Arnie Nudell: From Infinity to Genesis

Arnie Nudell is one of a handful of designers who could justifiably be called founding members of the high-end audio industry. With Cary Christie, and John Ulrick, Arnie co-founded Infinity in his garage in 1968 and recently joined forces with Paul McGowan, the co-founder of PS Audio, to create Genesis Technologies, the Colorado-based company formed to build ultra–high-end loudspeaker systems (see my review of their $22,000 Genesis II.5 loudspeaker system elsewhere in this issue.)

I visited the Genesis factory in September 1994 and spent some time with Arnie and Paul (footnote 1) discussing loudspeaker and amplifier design, and high-quality music reproduction. I asked Arnie how he became involved in high-end audio.

Arnie Nudell: I was trained as a nuclear physicist and a laser physicist, but when I was very young—eight or nine years old—I started experimenting with various aspects of sound. I made my own loudspeakers, and even some of my own drivers. My mother wouldn't come into my bedroom because I forbade her to touch any of these monstrosities I put together.

I was also a semi-amateur musician. Music was a major part of my life. After being in the aerospace industry for seven years, I realized that, although the aerospace industry was great and physics was great, my first love was music. Along with the love for music was my love for audio equipment—specifically, designing loudspeakers. So it started for me at a very young age.

Robert Harley: Is it true that you started Infinity in your garage?

Nudell: It's definitely a true story. What was actually occurring in my garage was not the formation of a company—at least I didn't think so at the time. I was running the laser lab at Litton Industries and was trying to make every kind of loudspeaker conceivable, including 4/3 Klipschorns.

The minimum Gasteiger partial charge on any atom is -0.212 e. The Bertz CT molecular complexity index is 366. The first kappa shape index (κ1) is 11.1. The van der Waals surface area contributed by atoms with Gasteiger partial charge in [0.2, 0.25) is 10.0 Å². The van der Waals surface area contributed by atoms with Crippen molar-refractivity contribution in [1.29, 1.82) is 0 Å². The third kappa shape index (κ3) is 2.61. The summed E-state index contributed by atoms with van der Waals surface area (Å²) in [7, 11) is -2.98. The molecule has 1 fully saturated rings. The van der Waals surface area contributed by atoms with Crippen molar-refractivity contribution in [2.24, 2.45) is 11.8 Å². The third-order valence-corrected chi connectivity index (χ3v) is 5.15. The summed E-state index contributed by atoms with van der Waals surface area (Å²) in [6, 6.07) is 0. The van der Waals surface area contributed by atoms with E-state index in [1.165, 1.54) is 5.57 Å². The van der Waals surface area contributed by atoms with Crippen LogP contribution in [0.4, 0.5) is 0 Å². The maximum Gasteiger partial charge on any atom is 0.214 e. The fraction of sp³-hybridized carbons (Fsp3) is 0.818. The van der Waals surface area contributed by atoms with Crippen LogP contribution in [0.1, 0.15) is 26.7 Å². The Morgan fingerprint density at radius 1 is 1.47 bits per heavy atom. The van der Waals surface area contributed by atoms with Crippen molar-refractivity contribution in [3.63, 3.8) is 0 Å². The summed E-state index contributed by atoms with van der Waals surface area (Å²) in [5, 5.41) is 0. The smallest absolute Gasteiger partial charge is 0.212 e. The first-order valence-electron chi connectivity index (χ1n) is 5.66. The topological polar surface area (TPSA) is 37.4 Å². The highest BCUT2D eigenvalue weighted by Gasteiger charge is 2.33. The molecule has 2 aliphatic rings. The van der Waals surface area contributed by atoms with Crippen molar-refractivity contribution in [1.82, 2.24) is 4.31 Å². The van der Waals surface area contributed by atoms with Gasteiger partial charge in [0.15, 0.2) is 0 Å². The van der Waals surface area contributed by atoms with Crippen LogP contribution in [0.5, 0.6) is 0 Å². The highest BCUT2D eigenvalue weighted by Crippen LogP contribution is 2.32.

One of my dreams was to make some kind of a servo system for the bass. There had been some past literature on it, but I had never seen anyone do it successfully. So John Ulrick—who also worked at Litton—and I got together and created a servo system for the bass which we actually thought would work. It was crude in those days compared to what we have now, but nevertheless it was quite satisfactory.

We decided to mate it with electrostatic drivers, which we considered state-of-the-art at the time. We bought some of them, designed the transformers and crossovers, and put it together with a servo bass system. The first test was against the best bass I'd previously heard, which was a 4/3 Klipschorn I had made. It had an 18" woofer in it, and fabulous bass. We put the Klipsch next to our first servo bass system, which looked like a dwarf next to this enormous 4/3 Klipsch.

The minute we compared the systems was when I saw religion. I realized that all the things I had been thinking for so long were absolutely right: that if you could control that woofer in an exact way, and you could measure the motion of that woofer instantaneously at any time, then feed that back to the amplifier, then you really had a terrific bass system. Better, in fact, than any I'd heard before.

The speaker was all done in my garage because that happened to be convenient at the time. When we put this first system together with the electrostatics, we decided we could make them in quantity. We could buy the parts and we knew how to do the servo woofer, so we started a company. This was before Infinity. We did it to get the speaker to some of the local high-end dealers to see what they thought of it and what their customers thought of it. A few dealers actually started selling those things.

The company was called NuTech Enterprises, but the speaker was called the Servo Statik. We sold so few that we could make them in the garage where they were designed. We were approached by an electronics representative firm—the largest in Southern California at the time—who wanted to manufacture our product. Within a year or so, Infinity was born, and the product was the Servo Statik 1 (footnote 2).